BBC hits back at Barbara Amiel over anti-Western attack

LONDON - The BBC has responded to claims made by journalist and wife of media baron Lord Conrad Black, Barbara Amiel, that the corporation is anti-Western and underestimating the ruthless nature of Saddam Hussein's regime.

Amiel, who is famous for targeting and lambasting liberals and has the nickname name "the Iron Lady of Wapping", attacked the BBC in a piece in the Daily Telegraph headlined 'How can the BBC be impartial between tyranny and democracy?' on March 26.

In her piece, she questioned the integrity of the BBC Arabic Service with what the corporation is calling a plethora of inaccuracy and ignorance. She said that the BBC Arabic service failed to cover or analyse the power structure in Iraq and how it is tied in with Saddam's family.

Mark Byford, director of BBC World Service & Global News, said: "This is not true. There have been countless interviews and debates on the BBC Arabic Service detailing the background to, and history of, Saddam Hussein's regime."

Byford said these have included interviews with many opposition figures inside and outside Iraq, who have spoken about the brutal reprisals following the suppression of the Kurdish uprising in March 1991 and the nature of Saddam's regime.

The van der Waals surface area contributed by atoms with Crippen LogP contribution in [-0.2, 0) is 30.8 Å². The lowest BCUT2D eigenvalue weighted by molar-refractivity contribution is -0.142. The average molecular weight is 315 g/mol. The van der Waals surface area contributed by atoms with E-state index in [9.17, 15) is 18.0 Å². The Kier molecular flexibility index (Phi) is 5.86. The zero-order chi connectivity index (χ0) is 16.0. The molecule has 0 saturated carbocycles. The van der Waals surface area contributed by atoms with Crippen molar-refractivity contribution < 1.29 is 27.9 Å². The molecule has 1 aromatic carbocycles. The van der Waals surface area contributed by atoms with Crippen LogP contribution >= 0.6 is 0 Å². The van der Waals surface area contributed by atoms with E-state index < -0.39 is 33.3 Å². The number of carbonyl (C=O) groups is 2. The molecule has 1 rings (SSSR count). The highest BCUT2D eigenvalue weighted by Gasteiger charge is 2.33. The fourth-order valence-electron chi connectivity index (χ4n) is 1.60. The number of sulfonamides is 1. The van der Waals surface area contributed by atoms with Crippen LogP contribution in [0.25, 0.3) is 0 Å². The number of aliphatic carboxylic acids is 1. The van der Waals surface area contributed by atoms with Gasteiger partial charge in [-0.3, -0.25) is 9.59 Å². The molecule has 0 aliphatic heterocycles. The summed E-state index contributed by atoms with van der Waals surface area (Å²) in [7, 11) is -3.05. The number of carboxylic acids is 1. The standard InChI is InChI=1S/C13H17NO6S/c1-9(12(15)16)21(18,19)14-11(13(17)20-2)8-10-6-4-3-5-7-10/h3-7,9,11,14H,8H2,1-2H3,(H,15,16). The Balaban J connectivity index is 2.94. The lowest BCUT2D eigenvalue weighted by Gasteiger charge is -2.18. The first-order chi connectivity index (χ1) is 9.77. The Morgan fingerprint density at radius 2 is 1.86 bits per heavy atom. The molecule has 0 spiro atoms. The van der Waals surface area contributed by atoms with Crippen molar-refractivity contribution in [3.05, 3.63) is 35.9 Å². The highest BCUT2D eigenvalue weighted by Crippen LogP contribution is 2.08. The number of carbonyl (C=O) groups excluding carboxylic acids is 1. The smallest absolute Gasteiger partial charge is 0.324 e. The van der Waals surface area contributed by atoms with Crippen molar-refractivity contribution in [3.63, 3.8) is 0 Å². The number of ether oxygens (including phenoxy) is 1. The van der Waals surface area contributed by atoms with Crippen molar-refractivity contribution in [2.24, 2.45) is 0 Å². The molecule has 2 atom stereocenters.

"Prominent opposition figures like Jalal Talabani; Ahmed Chalabi; Wafiq Samarrai, Abdul Raheemi and Mas'oud Barzani have been interviewed many times.

"Why would we let these people speak if BBC Arabic had the pro-Saddam agenda suggested by Barbara Amiel?"

Answering the charge that BBC Arabic never covers stories that reflect badly on other Middle Eastern regimes, Byford pointed to reports carried in the past few weeks that detailed serious human rights violations in Egypt, Syria and Algeria, as well as allegations of corruption in Jordan, Egypt, Kuwait and Morocco.

"If she clicks on, she'll find a comprehensive history of the way he came to power and how he uses his family within the current structure -- complete with family photo. She will also find details and analysis of his use of chemical weapons in Halabja in March 1988," Byford said.

In her Daily Telegraph piece, Amiel went on to accuse the BBC of failing to allow Israeli viewpoints on air. This was also refuted by the BBC.

"Only last week we covered the recent trial of Saadeddin Ibrahim, who exposed government fraud but ended up facing seven years' imprisonment on charges that were, in the end, thrown out.

"An Arabic-speaking Israeli government spokesman was on 12 days ago with the Israeli view on Bush's roadmap to peace in the Israel-Palestinian crisis," Byford said.

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